Why therapists and their clients are better off without Medicare and insurance rebates?

 

You want confidentiality and privacy.

Whenever Medicare or Private Health Insurance is used, your private information, psychiatric diagnosis, presenting issues, treatment plan and progress reports, are available to the insurance company and, at times, to employers. Medicare, Private Health Insurance and Employee Assistance Programs often ask for detailed personal information about clients in order to make payment decisions. This review can undermine the privacy and confidentiality necessary for effective therapy. Once you have a ‘Mental Health Plan’ diagnosis, it becomes part of your health records forever. When you pay for therapy out of pocket, there is no loss of privacy to third party companies.

You want to choose your own therapist.

Many insurance companies limit your choice of therapists. Some “preferred providers” offer good treatment, keep their clients’ interests foremost, and try to keep treatment brief without sacrificing quality. At times however, the insurance company asks preferred providers to divide their loyalty between the client and the insurance company. Many clients prefer to choose their therapist personally and choose to avoid seeing a therapist with a potential conflict of interest. Other clients may want to work with a therapist who was highly recommended but may not be on the provider list.

You want to choose the length of your treatment.

Medicare, Private Health Companies and Employer Assistance Programs limit the choice in therapist and the modality that you are able to use – usually medically orientated models such as CBT. They also limit the length of treatment. Most companies provide ultra-brief therapy (3, 6 or 12 sessions). One of the major issues with time limited therapy is ‘revolving door syndrome’ – this is widely recognised within the Medicare Better Access Mental Health Plan system.  It is not that certain techniques such as CBT aren’t useful or necessary – they are at times – but they don’t address the whole story. The majority of people require more sessions than this to provide long lasting change. Self-paying for therapy is preferable in order to receive the type and length of treatment required to suit your needs.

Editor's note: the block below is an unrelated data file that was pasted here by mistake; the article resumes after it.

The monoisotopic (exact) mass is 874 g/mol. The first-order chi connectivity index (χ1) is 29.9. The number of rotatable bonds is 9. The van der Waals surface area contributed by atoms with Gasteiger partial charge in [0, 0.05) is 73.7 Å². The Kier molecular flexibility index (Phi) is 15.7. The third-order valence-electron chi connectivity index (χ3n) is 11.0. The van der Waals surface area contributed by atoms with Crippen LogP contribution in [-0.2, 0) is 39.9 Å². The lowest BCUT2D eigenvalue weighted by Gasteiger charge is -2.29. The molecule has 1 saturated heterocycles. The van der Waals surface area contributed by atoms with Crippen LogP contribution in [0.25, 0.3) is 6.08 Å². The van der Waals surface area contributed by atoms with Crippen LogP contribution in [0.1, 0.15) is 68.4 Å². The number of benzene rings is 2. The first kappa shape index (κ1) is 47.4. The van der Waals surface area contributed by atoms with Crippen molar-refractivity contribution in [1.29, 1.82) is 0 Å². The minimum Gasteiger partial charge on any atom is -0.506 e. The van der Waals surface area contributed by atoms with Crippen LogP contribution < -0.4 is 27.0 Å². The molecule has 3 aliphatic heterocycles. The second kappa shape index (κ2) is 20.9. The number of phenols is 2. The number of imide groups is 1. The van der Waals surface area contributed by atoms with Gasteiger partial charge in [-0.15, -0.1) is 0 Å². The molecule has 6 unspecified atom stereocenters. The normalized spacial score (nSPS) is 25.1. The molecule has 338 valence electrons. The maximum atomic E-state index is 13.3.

You don’t want Medicare, Private Health Insurance Companies or Employee Assistance Programs making choices for you.

When a third party is responsible for payment, they have the power to influence your treatment. A company employee evaluates your motivation, the severity of your problem, your progress, and makes treatment recommendations. The therapist must take the company’s recommendations into consideration or risk losing a contract to work with the company altogether. Many clients prefer paying for their own treatment to eliminate this outside influence.

You don’t want to be labelled sick.

Whenever insurance is used for therapy, the treatment must be “medically necessary”, which means that your therapist must label you with a mental illness or psychiatric diagnosis. When you pay directly, you may seek consultation from a therapist for any reason you choose. People use therapy for emotional, psychological and spiritual growth, for help coping with stressful life situations, and for marriage and family difficulties, as well as for chronic and serious psychological problems. Having a psychiatric diagnosis on your health records can restrict your ability to qualify for future health and life insurance coverage as well as when applying for future employment or to become an adoptive parent for example.